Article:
• At what moment in the class this week did you feel most engaged with what was happening in class?
    • At what moment in the class this week did you feel most distanced from what was happening in class?
    • What action that anyone (student or instructor) took this week in class was most affirming and helpful?
    • What action that anyone (student or instructor) took this week in class was most puzzling and confusing?
    • What about class this week surprised you the most?

    In addition to the copy they turn in, students keep one copy of each week’s entry in their learning portfolios.  They use these to reflect on their own response patterns and develop learning goals for themselves.  Knowing that they will be required to submit these forms also keeps students more focused and aware of classroom interactions.

  • Reflections on their test performances can help students improve their study habits.  Looking over the parts of the test they did well on and the parts that were difficult and relating their performance to how they studied often makes it very clear to students what went wrong (or right) and how to be successful in the future.  On subsequent tests, you could ask students whether they acted on any of the insights they gained in their earlier analysis, and how that worked.  These can earn a few points attached to the test or be graded separately.
  • Reflective “add-ons” to existing assignments.  This process essentially asks students to articulate their process e.g. how did you approach this assignment, what new techniques did you try, how did they work, what are the strengths and weaknesses of the finished work, etc.   Students have to think more deeply about their work, which helps them internalize it.  It also gives the instructor a better sense of how and why a student is utilizing class material.  (This type of assignment also can help you detect academic dishonesty if it doesn’t ring true or is missing.) These are best included as part of the required elements for the assignment.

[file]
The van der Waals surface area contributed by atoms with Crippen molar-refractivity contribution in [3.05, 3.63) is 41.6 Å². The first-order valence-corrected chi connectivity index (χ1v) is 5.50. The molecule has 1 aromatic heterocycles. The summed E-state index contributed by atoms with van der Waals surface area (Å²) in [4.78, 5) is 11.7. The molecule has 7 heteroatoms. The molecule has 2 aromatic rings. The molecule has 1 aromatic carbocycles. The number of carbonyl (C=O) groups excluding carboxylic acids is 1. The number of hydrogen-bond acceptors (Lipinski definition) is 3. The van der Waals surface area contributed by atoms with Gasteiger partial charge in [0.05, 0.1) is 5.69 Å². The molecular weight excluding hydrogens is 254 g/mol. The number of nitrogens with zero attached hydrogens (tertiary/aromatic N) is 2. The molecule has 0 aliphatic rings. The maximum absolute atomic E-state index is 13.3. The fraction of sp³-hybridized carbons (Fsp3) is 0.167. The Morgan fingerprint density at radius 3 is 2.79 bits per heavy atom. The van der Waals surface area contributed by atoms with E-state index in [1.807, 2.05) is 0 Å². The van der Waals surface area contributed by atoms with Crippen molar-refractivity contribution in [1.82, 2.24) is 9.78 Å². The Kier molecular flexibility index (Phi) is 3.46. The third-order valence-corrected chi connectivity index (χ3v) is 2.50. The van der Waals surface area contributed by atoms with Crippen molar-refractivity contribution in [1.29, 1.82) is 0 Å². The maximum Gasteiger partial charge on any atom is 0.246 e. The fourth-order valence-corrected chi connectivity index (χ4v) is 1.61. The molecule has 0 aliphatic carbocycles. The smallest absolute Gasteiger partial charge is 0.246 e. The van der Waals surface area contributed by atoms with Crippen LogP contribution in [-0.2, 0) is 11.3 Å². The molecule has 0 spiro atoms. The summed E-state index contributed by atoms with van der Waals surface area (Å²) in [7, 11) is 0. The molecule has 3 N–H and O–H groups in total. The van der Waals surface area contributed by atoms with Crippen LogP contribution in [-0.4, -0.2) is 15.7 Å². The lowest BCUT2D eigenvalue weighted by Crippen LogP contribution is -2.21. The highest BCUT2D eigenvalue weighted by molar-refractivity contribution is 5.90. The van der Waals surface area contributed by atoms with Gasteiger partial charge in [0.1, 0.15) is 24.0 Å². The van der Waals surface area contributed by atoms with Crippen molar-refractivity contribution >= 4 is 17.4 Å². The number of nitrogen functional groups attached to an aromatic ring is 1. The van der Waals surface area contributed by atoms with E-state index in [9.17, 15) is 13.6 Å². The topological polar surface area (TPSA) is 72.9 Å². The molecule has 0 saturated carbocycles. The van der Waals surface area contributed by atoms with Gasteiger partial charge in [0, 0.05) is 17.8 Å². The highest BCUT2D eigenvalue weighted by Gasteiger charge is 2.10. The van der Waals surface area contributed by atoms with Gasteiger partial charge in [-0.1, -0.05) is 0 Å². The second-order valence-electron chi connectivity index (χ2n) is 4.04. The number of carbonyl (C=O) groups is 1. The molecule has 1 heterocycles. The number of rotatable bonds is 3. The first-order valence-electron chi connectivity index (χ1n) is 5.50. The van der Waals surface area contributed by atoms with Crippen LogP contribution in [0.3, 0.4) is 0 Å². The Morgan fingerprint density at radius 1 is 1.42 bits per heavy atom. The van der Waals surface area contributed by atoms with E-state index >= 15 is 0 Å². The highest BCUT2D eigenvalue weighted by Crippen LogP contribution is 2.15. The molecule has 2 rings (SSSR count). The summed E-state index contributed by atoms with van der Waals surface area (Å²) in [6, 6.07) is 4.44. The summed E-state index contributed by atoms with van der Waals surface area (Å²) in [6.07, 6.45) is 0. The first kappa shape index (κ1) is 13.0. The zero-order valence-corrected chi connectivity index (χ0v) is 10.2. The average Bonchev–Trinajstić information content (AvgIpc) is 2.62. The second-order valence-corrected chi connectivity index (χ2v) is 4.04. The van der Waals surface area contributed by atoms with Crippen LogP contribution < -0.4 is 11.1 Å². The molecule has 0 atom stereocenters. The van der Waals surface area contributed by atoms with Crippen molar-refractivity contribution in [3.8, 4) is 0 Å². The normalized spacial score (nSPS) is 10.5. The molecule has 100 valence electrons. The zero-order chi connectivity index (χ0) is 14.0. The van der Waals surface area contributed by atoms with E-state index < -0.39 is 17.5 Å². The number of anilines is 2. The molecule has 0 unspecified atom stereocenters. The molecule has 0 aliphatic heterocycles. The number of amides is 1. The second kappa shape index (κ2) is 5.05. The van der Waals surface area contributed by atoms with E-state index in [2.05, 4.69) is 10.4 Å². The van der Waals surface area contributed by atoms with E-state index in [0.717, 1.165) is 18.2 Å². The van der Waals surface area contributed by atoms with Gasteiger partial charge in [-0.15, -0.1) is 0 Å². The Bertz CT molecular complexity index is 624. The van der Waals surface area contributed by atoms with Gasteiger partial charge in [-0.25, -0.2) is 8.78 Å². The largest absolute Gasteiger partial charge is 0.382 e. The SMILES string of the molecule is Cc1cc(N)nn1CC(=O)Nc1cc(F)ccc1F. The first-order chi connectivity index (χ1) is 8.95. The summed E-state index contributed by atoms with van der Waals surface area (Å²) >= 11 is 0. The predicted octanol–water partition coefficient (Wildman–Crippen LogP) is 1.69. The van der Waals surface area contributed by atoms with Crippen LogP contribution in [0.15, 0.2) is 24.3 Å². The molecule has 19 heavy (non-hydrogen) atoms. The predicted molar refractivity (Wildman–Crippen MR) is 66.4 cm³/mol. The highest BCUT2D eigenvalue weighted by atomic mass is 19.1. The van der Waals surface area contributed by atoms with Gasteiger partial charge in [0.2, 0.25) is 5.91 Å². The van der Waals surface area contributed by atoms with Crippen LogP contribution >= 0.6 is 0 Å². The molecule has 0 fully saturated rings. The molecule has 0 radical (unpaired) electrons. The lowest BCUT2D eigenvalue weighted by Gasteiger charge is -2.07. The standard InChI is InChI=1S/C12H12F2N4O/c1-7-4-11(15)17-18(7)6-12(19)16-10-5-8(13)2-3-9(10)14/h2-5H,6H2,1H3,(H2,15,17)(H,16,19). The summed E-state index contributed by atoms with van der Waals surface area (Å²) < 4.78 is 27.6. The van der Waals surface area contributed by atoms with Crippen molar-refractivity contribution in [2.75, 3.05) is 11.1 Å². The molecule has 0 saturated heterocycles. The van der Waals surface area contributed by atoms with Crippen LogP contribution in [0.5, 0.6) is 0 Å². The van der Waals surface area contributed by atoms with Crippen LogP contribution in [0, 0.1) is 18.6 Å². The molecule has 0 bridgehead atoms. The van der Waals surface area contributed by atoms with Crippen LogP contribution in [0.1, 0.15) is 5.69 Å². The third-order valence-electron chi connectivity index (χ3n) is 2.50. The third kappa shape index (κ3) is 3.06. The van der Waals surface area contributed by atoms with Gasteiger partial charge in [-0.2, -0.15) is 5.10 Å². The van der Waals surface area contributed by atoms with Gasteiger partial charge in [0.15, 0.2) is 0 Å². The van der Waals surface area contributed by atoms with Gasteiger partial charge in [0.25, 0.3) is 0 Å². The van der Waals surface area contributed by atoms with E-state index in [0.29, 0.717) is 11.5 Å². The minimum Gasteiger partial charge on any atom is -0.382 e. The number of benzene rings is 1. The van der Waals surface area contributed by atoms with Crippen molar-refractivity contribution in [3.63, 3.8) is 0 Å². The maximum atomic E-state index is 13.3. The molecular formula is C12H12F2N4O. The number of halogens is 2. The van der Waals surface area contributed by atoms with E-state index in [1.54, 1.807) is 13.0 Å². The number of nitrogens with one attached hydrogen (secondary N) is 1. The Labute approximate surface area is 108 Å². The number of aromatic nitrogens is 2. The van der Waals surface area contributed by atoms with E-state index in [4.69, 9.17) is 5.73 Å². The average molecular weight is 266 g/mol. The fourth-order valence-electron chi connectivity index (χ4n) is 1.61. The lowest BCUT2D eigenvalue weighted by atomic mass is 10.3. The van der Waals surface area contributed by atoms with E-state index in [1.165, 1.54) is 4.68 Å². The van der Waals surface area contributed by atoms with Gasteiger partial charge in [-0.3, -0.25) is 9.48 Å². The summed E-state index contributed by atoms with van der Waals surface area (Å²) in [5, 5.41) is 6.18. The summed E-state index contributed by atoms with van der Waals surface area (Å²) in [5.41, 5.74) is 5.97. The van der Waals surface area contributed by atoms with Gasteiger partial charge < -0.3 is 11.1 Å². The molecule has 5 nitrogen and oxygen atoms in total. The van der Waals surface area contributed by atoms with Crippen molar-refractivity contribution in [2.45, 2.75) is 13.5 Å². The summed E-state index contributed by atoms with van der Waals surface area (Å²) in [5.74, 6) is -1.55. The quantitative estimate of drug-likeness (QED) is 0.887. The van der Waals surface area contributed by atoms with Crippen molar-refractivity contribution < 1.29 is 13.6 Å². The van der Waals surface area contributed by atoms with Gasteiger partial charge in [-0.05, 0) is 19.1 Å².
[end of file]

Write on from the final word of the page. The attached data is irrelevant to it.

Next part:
• End of semester reflections help students assess their own learning.  I particularly like to ask students about how their knowledge and beliefs on course-related topics has changed since the beginning of the semester, and then ask them to think about what caused the change.  It gives me important information about what worked and what didn’t work in class as well as giving students a sense of accomplishment and closure.

 

And — what’s good for the students is good for the faculty.  How often do we just “go through the motions”, not taking the time to reflect on our teaching practices, our routines and our choices?  How can we improve as teachers, scholars and practitioners if we aren’t reflecting on our own successes and failures, analyzing our processes and asking why?  Of course, if we truly reflected on EVERYTHING we do, we’d all be paralyzed, but systematically asking ourselves questions about our teaching and sharing our teaching decisions with colleagues is one of the best ways to enhance our effectiveness in the classroom.

How do you have students reflect on their learning?  How do you reflect on your teaching?